Last year, at the start of Black History Month, College of Arts & Letters alumna Asmaa Walton began posting covers of art monographs, exhibition catalogues, and art biographies of African American visual artists to Instagram. An Art Education graduate, Walton was in the middle of her appointment as the Romare Bearden Graduate Museum Fellow at the Saint Louis Art Museum and wanted to share the rare and often hard-to-find works she had found with a wider audience.
Now a year later, Black Art Library is the focus of an exhibition at the Museum of Contemporary Art Detroit (MOCAD), opening February 5 and on view through April 18. The exhibition showcases Walton’s collection of nearly 400 books, research materials, and ephemera on Black visual art and artists.
“I’m doing the work of compiling everything and making this huge resource that anyone can experience,” Walton said. “People who are interested in these materials won’t have to do all of the work that I did to find out about these artists, some of whom I didn’t even know existed until I searched on the Internet and all of these other places. I want to put all the information and the resources in one place so people can easily find it without all the guesswork. Because if you don’t know what you’re looking for, it’s really hard to find it.”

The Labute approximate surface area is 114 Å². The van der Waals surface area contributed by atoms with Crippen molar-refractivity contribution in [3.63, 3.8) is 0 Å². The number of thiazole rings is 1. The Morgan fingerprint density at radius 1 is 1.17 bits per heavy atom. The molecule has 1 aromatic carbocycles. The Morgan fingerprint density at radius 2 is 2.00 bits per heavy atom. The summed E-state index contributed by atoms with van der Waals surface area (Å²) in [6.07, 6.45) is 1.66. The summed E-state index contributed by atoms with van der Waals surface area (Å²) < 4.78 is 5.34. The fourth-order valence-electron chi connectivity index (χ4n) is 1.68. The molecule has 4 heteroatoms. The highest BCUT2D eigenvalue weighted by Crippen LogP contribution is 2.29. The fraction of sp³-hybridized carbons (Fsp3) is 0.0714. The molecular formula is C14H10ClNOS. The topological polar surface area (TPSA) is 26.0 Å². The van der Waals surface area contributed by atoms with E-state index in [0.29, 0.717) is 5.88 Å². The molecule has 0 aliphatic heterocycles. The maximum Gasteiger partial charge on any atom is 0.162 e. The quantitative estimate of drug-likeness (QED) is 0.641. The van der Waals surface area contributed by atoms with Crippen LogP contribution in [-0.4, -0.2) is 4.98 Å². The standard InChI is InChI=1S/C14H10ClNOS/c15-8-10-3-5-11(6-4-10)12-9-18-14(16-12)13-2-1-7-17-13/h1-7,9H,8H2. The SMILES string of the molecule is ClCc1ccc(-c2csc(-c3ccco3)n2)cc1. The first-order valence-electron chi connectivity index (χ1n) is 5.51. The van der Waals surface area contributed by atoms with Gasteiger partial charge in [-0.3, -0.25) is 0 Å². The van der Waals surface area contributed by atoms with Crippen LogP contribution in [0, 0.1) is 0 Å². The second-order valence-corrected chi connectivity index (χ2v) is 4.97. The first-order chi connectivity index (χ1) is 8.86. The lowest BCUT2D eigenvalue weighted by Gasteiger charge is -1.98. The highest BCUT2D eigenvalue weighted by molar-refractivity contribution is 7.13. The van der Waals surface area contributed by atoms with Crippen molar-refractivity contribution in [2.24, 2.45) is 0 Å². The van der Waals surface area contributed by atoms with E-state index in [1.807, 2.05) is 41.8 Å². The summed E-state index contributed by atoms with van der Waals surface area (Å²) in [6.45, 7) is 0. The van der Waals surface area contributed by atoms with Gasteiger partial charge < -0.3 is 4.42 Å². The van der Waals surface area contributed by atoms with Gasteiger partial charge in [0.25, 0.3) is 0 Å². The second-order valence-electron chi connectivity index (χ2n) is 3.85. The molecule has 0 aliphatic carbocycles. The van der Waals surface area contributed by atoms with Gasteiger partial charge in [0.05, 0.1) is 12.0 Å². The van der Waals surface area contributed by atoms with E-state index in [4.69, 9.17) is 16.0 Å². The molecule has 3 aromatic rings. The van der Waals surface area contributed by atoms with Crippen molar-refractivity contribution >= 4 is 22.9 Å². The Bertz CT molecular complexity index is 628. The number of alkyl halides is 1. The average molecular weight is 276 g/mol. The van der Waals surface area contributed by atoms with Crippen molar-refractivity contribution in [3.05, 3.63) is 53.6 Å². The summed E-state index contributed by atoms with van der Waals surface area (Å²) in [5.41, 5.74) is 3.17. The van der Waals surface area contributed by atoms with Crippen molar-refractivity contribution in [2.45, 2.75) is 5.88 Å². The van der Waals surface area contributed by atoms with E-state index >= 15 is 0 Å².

The MOCAD exhibition is the most recent in a series of fortuitous events that began when Walton, who moved back to her native Detroit last July, met artist Tony Rave. Rave offered the use of his artists’ space in Highland Park for Black Art Library’s first pop-up in September 2020. Through that pop-up, Walton met Jova Lynne, MOCAD’s newly appointed Susanne Feld Hilberry Senior Curator. By October, plans were in the works for the more expansive exhibition, where audiences can read and engage with Black Art Library materials.
I’m doing the work of compiling everything and making this huge resource that anyone can experience. People who are interested in these materials won’t have to do all of the work that I did to find out about these artists, some of whom I didn’t even know existed until I searched on the Internet and all of these other places.